Why Should You Understand Powers of Appointment

If you have been granted powers of appointment in an irrevocable trust, you have the ability to distribute those assets, shifting their value as you see fit. In other words, you can essentially rewrite the terms of the trust.

This is vital in providing flexibility to you. Your desires may change over time, along with your goals, and you need to be able to adjust your estate as you see fit. Indeed, tax law has changed significantly in recent years, and that alone is a motivator for you to change your estate.

What Should You Do Now?

You need to conduct an inventory of all your powers of appointment. You can do this by going through every trust in which you are eligible to be a beneficiary or a power holder. As we implied above, powers of appointment are distinct from the rights of a beneficiary. You do not need to be a beneficiary to be a powerholder. Indeed, often, power holders do not typically have an interest of any kind in a trust document.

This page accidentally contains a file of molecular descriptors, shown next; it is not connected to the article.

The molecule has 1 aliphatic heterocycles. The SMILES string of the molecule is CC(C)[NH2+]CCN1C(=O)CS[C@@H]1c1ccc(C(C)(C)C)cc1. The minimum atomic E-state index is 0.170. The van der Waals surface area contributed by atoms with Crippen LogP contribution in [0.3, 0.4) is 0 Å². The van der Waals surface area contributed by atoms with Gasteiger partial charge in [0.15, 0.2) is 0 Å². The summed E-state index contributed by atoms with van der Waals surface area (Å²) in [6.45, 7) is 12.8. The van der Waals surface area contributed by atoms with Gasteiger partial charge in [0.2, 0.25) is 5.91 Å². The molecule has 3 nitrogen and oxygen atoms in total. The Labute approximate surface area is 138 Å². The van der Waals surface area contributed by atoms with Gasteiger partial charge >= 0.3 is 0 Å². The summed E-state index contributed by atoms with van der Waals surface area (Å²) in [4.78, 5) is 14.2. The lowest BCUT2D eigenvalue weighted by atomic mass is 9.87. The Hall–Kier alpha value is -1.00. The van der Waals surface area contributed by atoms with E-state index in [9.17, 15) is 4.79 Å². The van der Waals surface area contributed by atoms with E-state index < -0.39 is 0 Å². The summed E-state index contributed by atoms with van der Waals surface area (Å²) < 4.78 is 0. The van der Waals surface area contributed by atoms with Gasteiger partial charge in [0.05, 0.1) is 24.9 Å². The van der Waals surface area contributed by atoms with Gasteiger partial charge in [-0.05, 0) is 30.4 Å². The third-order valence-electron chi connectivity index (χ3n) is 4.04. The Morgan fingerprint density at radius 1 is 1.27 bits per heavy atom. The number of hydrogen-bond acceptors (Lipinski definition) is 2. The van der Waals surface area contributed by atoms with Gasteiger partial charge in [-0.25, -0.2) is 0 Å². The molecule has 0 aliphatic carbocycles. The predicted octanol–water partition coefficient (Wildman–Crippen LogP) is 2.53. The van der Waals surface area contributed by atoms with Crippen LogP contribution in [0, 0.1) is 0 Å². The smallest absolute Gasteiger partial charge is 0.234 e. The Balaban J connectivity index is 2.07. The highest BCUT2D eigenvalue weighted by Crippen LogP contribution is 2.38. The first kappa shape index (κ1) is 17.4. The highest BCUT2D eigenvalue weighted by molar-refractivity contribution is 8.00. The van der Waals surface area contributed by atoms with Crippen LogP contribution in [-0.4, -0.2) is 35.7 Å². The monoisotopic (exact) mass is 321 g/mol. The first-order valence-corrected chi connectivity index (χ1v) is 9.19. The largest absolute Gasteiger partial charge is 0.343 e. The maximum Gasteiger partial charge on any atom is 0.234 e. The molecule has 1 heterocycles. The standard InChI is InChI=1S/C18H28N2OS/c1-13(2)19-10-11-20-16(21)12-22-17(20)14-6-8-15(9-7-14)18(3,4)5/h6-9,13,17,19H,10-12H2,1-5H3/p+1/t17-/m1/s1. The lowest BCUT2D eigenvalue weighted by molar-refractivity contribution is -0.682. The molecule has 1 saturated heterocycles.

When you have gathered all these documents together, share them with your attorney, so they can conduct an audit and see what, if any powers of appointment you have.

In addition, you should create a file of the summary details of the trusts you are named in. This will help you in the future so that you don’t have to go through the same audit process in the future.

You should state, in the summary, on what page and section of the document your powers of appointment are named. This is especially important for very long, and very complex documents that are too long to go through quickly.